A Derry MLA says the city is now ready to be seen not just as a place to visit but somewhere where people want to “come, live, work and invest”.
SDLP MLA Colum Eastwood said while the focus on recent years had been on marketing the city as a tourist destination, it was now time to encourage people to settle on a permanent basis in the north west.
But he warned that “the fundamentals - the road and rail networks and the expansion of the university” need to be urgently and properly addressed to maximise Derry’s potential.
“You go outside of Derry and people are talking about this place, talking about how we are setting the example for the rest of Northern Ireland,” he told the ‘Journal’.
“I think the next step is to say to people across Ireland and the UK, that Derry is a great place to come and live, to come and set up businesses, to enjoy what a tremendous place this is.
“But what we don’t do is ignore the reality that still exists around the lack of investment and highly skilled jobs.”
He said it was vital the Stormont Executive should provide the vision, leadership and commitment to address the continued negative impact on Derry of “years of misrule and of no-rule”.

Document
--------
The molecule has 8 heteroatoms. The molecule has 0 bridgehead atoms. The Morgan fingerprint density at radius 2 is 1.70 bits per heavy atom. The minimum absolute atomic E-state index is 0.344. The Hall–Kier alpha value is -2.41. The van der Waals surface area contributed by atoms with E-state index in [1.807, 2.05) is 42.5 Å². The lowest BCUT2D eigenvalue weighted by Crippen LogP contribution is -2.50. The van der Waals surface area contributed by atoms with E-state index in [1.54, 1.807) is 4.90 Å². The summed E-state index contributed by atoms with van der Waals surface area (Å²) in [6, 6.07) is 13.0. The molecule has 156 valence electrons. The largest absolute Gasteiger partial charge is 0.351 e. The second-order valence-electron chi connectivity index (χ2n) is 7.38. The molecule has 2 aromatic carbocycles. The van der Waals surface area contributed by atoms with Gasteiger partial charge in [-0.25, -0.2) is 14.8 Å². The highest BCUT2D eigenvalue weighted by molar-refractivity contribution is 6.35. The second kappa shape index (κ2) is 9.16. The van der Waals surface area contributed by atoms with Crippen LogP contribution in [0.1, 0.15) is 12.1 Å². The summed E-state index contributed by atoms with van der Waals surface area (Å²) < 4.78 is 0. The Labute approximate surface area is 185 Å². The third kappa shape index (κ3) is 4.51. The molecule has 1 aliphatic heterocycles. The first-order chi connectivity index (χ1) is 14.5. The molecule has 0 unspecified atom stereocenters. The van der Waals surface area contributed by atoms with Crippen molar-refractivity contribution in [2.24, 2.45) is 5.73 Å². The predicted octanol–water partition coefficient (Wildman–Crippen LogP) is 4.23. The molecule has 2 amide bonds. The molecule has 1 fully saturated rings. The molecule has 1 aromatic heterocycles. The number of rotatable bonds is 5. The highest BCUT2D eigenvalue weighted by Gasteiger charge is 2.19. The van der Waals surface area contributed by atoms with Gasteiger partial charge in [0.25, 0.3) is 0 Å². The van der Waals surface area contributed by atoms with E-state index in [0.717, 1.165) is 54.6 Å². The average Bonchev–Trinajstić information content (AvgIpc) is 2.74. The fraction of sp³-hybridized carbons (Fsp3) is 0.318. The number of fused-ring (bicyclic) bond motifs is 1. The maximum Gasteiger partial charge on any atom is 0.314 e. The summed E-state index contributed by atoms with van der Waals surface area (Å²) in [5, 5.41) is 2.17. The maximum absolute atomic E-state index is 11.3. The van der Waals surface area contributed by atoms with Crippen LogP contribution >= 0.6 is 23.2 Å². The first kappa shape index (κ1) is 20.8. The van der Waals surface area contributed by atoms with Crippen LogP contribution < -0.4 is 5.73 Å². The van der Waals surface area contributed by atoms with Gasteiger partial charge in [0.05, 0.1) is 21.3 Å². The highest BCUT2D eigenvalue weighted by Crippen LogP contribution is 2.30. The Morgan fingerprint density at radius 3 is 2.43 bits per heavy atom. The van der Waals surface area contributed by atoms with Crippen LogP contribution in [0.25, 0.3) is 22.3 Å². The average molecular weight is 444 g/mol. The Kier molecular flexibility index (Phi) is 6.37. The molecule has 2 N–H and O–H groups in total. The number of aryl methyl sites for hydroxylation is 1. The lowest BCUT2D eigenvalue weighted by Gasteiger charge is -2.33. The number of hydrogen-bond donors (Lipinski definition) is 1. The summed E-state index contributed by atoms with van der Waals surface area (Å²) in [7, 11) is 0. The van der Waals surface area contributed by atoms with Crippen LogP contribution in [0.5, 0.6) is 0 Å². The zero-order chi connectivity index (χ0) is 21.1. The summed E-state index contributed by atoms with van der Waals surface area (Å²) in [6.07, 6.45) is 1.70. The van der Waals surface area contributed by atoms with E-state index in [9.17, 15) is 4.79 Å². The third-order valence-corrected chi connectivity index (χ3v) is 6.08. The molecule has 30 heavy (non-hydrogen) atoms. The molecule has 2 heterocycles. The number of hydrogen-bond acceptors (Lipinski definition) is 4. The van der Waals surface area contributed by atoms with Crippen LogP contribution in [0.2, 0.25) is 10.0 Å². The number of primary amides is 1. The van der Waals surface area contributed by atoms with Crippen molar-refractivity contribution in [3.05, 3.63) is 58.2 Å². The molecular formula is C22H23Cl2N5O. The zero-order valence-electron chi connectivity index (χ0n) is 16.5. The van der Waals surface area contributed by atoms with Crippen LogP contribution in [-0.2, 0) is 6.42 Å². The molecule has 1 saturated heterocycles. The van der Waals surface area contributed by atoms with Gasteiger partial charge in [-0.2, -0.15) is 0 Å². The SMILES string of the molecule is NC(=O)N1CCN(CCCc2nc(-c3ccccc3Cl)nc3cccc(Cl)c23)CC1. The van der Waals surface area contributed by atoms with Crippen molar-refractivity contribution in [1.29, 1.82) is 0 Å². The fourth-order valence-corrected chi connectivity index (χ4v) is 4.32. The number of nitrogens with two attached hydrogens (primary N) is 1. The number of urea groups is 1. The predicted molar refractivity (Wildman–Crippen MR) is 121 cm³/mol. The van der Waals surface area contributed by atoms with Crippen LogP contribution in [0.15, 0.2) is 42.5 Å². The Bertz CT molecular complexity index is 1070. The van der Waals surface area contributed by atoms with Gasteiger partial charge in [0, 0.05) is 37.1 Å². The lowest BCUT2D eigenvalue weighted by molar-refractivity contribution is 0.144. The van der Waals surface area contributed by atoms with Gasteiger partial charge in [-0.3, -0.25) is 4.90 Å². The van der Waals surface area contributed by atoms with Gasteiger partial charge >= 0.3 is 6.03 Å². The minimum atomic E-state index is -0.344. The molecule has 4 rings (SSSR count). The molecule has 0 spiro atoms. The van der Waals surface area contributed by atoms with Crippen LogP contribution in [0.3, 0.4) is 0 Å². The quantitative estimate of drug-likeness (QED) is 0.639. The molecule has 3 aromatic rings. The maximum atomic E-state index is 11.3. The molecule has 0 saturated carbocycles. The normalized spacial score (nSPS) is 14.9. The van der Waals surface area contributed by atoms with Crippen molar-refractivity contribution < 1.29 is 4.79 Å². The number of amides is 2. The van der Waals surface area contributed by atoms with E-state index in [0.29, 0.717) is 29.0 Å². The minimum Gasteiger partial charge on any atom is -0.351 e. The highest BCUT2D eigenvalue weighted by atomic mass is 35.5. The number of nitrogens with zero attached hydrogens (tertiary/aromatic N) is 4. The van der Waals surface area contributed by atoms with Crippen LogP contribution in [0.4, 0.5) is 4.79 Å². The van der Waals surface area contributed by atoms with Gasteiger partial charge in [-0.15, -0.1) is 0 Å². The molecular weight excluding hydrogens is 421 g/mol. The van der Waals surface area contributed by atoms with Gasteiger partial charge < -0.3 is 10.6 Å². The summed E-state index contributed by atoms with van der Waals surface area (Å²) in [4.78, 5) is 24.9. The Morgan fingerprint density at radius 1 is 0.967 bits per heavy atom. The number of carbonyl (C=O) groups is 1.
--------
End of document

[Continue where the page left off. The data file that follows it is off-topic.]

“No-one in Derry is whingeing or looking for handouts from government. To make sure we get the fundamentals right is not asking for anything but our entitlement,” he said. “The potential doesn’t get achieved if we don’t get the fundamentals right, if we don’t develop the university, develop the roads and railways.”
The former Mayor said the city’s position on the border can be advantageous.
“Everyone complains about the corporation tax rate in the north being a barrier to investment - but we live a stone’s throw from the border, where once you cross it the rate drops to 12.5%.
“Why are InvestNI and IDA (Industrial Development Agency) not speaking to each other, figuring out a way of bringing investment right up to the border, where 80 or 90 % of workforce come from Derry.
“Investors could be a couple of miles from the centre of Derry with a preferential tax rate.”
He said Derry’s City of Culture year must act as a springboard to encourage people to move to the city.
“We are minutes away from some of the most beautiful beaches in the world, we have a fantastic music, cultural and arts scene - and not just during 2013, that has always been the case. But it all goes back to getting the fundamentals right,” he said.